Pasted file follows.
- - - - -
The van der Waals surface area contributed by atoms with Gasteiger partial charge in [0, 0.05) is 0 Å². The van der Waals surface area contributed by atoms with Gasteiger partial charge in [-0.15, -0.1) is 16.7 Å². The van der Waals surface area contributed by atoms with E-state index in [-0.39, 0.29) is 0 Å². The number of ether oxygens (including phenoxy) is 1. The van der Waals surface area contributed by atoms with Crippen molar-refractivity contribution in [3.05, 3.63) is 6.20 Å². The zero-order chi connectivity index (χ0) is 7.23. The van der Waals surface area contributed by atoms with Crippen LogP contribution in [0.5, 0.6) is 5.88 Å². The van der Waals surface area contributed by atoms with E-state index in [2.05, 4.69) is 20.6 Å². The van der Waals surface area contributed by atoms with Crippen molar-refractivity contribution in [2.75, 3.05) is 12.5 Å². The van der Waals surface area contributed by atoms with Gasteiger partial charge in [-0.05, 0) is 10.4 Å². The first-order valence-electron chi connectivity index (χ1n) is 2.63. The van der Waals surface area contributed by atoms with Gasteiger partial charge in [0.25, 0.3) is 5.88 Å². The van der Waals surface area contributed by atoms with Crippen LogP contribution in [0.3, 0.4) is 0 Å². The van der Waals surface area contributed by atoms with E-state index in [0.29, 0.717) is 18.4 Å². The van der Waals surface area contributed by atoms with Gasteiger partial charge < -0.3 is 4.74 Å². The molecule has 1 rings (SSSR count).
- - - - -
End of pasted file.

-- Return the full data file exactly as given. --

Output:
The van der Waals surface area contributed by atoms with Gasteiger partial charge in [0, 0.05) is 0 Å². The van der Waals surface area contributed by atoms with Gasteiger partial charge in [-0.15, -0.1) is 16.7 Å². The van der Waals surface area contributed by atoms with E-state index in [-0.39, 0.29) is 0 Å². The number of ether oxygens (including phenoxy) is 1. The van der Waals surface area contributed by atoms with Crippen molar-refractivity contribution in [3.05, 3.63) is 6.20 Å². The zero-order chi connectivity index (χ0) is 7.23. The van der Waals surface area contributed by atoms with Crippen LogP contribution in [0.5, 0.6) is 5.88 Å². The van der Waals surface area contributed by atoms with E-state index in [2.05, 4.69) is 20.6 Å². The van der Waals surface area contributed by atoms with Crippen molar-refractivity contribution in [2.75, 3.05) is 12.5 Å². The van der Waals surface area contributed by atoms with Gasteiger partial charge in [-0.05, 0) is 10.4 Å². The first-order valence-electron chi connectivity index (χ1n) is 2.63. The van der Waals surface area contributed by atoms with Gasteiger partial charge in [0.25, 0.3) is 5.88 Å². The van der Waals surface area contributed by atoms with Crippen LogP contribution in [0.3, 0.4) is 0 Å². The van der Waals surface area contributed by atoms with E-state index in [0.29, 0.717) is 18.4 Å². The van der Waals surface area contributed by atoms with Gasteiger partial charge < -0.3 is 4.74 Å². The molecule has 1 rings (SSSR count).